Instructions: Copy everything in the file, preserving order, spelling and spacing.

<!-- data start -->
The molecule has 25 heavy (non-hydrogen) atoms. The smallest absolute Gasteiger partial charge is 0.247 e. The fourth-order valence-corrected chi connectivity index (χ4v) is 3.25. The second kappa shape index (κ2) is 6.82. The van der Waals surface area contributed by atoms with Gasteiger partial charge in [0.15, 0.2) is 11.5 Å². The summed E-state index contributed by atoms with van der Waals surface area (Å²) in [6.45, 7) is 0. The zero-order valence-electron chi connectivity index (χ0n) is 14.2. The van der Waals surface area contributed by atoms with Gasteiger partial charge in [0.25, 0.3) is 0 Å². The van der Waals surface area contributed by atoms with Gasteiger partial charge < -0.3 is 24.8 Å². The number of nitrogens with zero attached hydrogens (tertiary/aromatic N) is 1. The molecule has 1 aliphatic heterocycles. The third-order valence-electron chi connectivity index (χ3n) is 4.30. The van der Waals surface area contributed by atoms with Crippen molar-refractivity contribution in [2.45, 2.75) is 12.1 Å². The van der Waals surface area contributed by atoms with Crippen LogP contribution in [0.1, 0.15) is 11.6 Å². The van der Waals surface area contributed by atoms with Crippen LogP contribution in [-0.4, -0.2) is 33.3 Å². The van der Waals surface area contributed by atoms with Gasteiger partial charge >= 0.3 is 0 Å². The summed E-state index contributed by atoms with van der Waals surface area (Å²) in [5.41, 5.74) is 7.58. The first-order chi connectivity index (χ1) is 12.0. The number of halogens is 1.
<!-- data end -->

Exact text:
The molecule has 25 heavy (non-hydrogen) atoms. The smallest absolute Gasteiger partial charge is 0.247 e. The fourth-order valence-corrected chi connectivity index (χ4v) is 3.25. The second kappa shape index (κ2) is 6.82. The van der Waals surface area contributed by atoms with Gasteiger partial charge in [0.15, 0.2) is 11.5 Å². The summed E-state index contributed by atoms with van der Waals surface area (Å²) in [6.45, 7) is 0. The zero-order valence-electron chi connectivity index (χ0n) is 14.2. The van der Waals surface area contributed by atoms with Gasteiger partial charge in [0.25, 0.3) is 0 Å². The van der Waals surface area contributed by atoms with Gasteiger partial charge < -0.3 is 24.8 Å². The number of nitrogens with zero attached hydrogens (tertiary/aromatic N) is 1. The molecule has 1 aliphatic heterocycles. The third-order valence-electron chi connectivity index (χ3n) is 4.30. The van der Waals surface area contributed by atoms with Crippen molar-refractivity contribution in [2.45, 2.75) is 12.1 Å². The van der Waals surface area contributed by atoms with Crippen LogP contribution in [0.1, 0.15) is 11.6 Å². The van der Waals surface area contributed by atoms with Crippen LogP contribution in [-0.4, -0.2) is 33.3 Å². The van der Waals surface area contributed by atoms with Gasteiger partial charge >= 0.3 is 0 Å². The summed E-state index contributed by atoms with van der Waals surface area (Å²) in [5.41, 5.74) is 7.58. The first-order chi connectivity index (χ1) is 12.0. The number of halogens is 1.